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I'm writing a bash script to modify a config file which contains a bunch of key, value pairs. How can i read the key and find the value and possibly modify it?

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6 Answers 6

up vote 29 down vote accepted

A wild stab in the dark for modifying a single value:

sed -c -i "s/\($TARGET_KEY *= *\).*/\1$REPLACEMENT_VALUE/" $CONFIG_FILE

assuming that the target key and replacement value don't contain any special regex characters, and that your key-value separator is "=". Note, the -c option is system dependent and you may need to omit it for sed to execute.

For other tips on how to do similar replacements (e.g., when the REPLACEMENT_VALUE has '/' characters in it), there are some great examples here.

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1  
-c seems to be invalid in my environment. When I get rid of -c, it works. Thanks. –  Progress Programmer Mar 17 '10 at 21:48
    
The -c option tells sed to copy the file when it shuffles it (instead of renaming) - it prevents changing ownership and messing with read-only files. One of those habits I've picked up to save myself from stupid mistakes (especially with find ... | xargs sed -i). –  Jefromi Mar 17 '10 at 22:04
    
Did I really get two downvotes for this answer? Not only did I manage to guess what the OP wanted, it's short and efficient. Anyone care to explain? –  Jefromi Mar 18 '10 at 0:10
    
Any chance you can explain how to do this if i need to do this same thing, except i need to do it through ssh into a remote machine. If you know an alternative way to do the same thing, that would suffice as well. Thanks –  prolink007 May 11 '11 at 15:55
    
@prolink: ssh [opts] [user@]hostname command will log in then run the given command. If the command is complex enough, you might want to store it in a script on the remote so you can just run ssh <host> path/to/script. –  Jefromi May 11 '11 at 18:08

Hope this helps someone. I created a self contained script, which required config processing of sorts.

#!/bin/bash
CONFIG="/tmp/test.cfg"

# Use this to set the new config value, needs 2 parameters. 
# You could check that $1 and $1 is set, but I am lazy
function set_config(){
    sudo sed -i "s/^\($1\s*=\s*\).*\$/\1$2/" $CONFIG
}

# INITIALIZE CONFIG IF IT'S MISSING
if [ ! -e "${CONFIG}" ] ; then
    # Set default variable value
    sudo touch $CONFIG
    echo "myname=\"Test\"" | sudo tee --append $CONFIG
fi

# LOAD THE CONFIG FILE
source $CONFIG

echo "${myname}" # SHOULD OUTPUT DEFAULT (test) ON FIRST RUN
myname="Erl"
echo "${myname}" # SHOULD OUTPUT Erl
set_config myname $myname # SETS THE NEW VALUE
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in general it's easy to extract the info with grep and cut:


cat "$FILE" | grep "^${KEY}${DELIMITER}" | cut -f2- -d"$DELIMITER"

to update you could do something like this:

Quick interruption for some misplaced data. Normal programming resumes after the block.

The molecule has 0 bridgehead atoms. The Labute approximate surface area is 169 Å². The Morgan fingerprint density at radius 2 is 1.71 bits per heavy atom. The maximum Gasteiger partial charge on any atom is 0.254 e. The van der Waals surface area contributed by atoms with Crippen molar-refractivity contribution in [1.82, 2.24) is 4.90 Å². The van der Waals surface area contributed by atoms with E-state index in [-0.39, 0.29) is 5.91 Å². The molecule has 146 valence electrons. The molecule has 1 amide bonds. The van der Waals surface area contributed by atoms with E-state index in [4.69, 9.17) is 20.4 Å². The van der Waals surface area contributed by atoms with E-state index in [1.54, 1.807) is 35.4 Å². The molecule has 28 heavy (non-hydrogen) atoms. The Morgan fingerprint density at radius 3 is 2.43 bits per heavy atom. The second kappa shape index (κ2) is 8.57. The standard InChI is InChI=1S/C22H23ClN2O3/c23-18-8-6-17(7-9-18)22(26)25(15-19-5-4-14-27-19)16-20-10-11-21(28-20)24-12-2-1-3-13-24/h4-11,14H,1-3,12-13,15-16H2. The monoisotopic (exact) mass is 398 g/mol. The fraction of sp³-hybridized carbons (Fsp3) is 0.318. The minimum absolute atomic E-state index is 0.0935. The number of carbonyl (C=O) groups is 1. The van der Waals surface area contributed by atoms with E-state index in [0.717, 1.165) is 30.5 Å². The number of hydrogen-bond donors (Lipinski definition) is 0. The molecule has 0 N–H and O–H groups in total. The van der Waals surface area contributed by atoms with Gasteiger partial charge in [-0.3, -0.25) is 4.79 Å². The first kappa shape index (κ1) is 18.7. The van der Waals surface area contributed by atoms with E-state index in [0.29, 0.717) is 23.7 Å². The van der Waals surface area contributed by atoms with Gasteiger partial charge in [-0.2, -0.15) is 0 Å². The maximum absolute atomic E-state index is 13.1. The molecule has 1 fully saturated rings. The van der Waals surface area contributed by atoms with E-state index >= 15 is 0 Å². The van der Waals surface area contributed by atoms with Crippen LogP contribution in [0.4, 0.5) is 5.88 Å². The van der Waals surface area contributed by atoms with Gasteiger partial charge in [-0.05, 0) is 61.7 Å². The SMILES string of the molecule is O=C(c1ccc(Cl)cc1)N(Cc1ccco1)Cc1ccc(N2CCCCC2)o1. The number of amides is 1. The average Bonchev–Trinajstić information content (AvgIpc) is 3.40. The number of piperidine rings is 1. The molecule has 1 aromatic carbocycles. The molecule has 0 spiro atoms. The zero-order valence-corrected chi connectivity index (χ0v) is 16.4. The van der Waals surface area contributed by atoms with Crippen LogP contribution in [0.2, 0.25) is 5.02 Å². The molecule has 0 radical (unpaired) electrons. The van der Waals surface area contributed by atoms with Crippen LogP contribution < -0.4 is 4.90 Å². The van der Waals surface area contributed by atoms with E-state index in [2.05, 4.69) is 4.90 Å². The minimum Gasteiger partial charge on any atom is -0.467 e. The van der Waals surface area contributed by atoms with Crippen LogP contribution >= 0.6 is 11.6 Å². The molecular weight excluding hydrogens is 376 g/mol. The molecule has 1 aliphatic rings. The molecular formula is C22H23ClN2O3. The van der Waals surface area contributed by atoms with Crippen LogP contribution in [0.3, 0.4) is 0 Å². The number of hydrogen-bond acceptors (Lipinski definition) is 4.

mv "$FILE" "$FILE.bak"
cat "$FILE.bak" | grep -v "^${KEY}${DELIMITER}" > "$FILE"
echo "${KEY}${DELIMITER}${NEWVALUE}" >> "$FILE"

this would not maintain the order of the key-value pairs obviously. add error checking to make sure you don't lose your data.

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if you run out of disk space or if for whatever reason you cannot create FILE then your solution will leave FILE missing (one would have to manually rename FILE.bak back to FILE to recover.) –  vladr Mar 17 '10 at 21:08
    
you bet. that's why i wrote 'add error checking' etc. :) –  user295953 Mar 22 '10 at 20:43

Assuming that you have a file of key=value pairs, potentially with spaces around the =, you can delete, modify in-place or append key-value pairs at will using awk even if the keys or values contain special regex sequences:

# Using awk to delete, modify or append keys
# In case of an error the original configuration file is left intact
# Also leaves a timestamped backup copy (omit the cp -p if none is required)
CONFIG_FILE=file.conf
cp -p "$CONFIG_FILE" "$CONFIG_FILE.orig.`date \"+%Y%m%d_%H%M%S\"`" &&
awk -F '[ \t]*=[ \t]*' '$1=="keytodelete" { next } $1=="keytomodify" { print "keytomodify=newvalue" ; next } { print } END { print "keytoappend=value" }' "$CONFIG_FILE" >"$CONFIG_FILE~" &&
mv "$CONFIG_FILE~" "$CONFIG_FILE" ||
echo "an error has occurred (permissions? disk space?)"
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sed "/^$old/s/\(.[^=]*\)\([ \t]*=[ \t]*\)\(.[^=]*\)/\1\2$replace/" configfile
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Suppose your config file is in below format:

CONFIG_NUM=4
CONFIG_NUM2=5
CONFIG_DEBUG=n

In your bash script, you can use:

CONFIG_FILE=your_config_file
. $CONFIG_FILE

if [ $CONFIG_DEBUG == "y" ]; then
    ......
else
    ......
fi

$CONFIG_NUM, $CONFIG_NUM2, $CONFIG_DEBUG is what you need.

After your read the values, write it back will be easy:

echo "CONFIG_DEBUG=y" >> $CONFIG_FILE
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5  
That won't replace the value, just add it again at the bottom, it's completely dependent on the config file being a valid bash script, and... wow, what if there's something malicious in the config file? –  Jefromi Mar 17 '10 at 18:29

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